Jacques and Buxton from the F1 digital side put in marathon shifts in the commentary box across the four days, with many anecdotes and tales to tell. Their efforts, as well as those working behind the scenes on the whole operation, I should applaud.

The end of day wrap-up shows had a Sky feel to it, with only Sky on-air personnel involved. If you watched the entire day of coverage until that point, some of the discussion felt recycled. On the other hand, if you opted out of the on-track action, there is an argument to suggest that the wrap-up show as a standalone offering was inferior to last year’s digestible, but short, round-up that Sky offered.

A major absentee on-screen was Ted Kravitz, with no reference to him throughout Sky’s coverage. Normally at this stage, Kravitz is on-air with his trademark Notebook programme as well as Development Corner, both of which have formed part of Sky’s testing offering in recent years (one of the reasons why the wrap-up show felt inferior in comparison).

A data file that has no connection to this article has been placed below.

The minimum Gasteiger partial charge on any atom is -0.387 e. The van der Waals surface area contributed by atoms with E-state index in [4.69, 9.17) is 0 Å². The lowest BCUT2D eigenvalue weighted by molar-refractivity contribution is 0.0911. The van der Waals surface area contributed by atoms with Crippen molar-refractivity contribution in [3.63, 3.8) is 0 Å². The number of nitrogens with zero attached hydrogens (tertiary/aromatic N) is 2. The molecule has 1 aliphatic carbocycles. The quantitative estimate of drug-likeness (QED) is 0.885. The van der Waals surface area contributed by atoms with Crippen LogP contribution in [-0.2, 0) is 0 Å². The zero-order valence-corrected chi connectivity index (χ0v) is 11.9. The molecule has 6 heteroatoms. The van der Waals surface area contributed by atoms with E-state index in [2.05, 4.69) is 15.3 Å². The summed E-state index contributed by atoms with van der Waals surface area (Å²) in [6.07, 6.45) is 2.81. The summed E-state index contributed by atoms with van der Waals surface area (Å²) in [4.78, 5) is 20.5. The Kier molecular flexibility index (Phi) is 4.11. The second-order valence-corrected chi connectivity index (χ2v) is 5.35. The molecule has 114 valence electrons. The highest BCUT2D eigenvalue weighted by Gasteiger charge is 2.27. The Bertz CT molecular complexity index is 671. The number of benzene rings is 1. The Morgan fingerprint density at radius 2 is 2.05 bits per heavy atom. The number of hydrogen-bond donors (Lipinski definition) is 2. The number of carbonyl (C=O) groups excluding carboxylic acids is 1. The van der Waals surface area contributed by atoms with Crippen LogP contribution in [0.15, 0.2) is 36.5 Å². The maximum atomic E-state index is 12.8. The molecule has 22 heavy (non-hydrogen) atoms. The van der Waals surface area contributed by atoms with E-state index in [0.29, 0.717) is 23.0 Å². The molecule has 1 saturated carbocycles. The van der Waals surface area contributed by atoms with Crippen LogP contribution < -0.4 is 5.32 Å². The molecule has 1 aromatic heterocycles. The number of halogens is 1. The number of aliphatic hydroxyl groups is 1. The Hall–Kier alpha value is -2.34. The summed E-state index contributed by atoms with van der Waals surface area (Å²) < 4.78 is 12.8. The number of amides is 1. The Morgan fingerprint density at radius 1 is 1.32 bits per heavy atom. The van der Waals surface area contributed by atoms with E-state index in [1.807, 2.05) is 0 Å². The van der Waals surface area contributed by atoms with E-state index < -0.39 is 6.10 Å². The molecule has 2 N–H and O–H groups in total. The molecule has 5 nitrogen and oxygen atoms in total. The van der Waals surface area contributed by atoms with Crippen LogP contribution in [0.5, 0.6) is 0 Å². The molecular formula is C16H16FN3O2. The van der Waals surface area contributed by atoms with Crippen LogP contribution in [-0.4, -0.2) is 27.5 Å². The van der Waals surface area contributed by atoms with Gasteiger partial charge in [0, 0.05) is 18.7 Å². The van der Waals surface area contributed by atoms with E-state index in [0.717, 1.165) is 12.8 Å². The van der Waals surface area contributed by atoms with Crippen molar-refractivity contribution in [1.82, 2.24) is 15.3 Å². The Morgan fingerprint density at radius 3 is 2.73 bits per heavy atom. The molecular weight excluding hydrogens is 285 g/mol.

Fans noticed Kravitz’s absence across social media but, as of writing, neither Sky or Kravitz have commented on the record about his status, and whether he is still with the broadcaster.

Too far in one direction?
There is only so much you can talk about in 40 hours of on-track action during testing without the discussion becoming repetitive. I absolutely enjoyed the commentary, primarily the reason I stuck with the live coverage for Monday and Tuesday afternoon (when the UK had access to it). The product was decent, although the novelty began to wane after a while.

With additions on the graphics side, the commentary would become more meaningful and focused on the on-track action, as well as being discussion based, resulting in a better balance rather than it feeling like a radio feed. During the test this week, timing has been an afterthought.

If it is simply not possible to present additional on-screen graphics, I hope there is a world where F1 produces a basic World Feed for testing for those that want to watch it, and then go on-air with a full product towards the end of the day, consisting of the final phase of on-track running and an additional hour of genuine analysis on what each team was doing.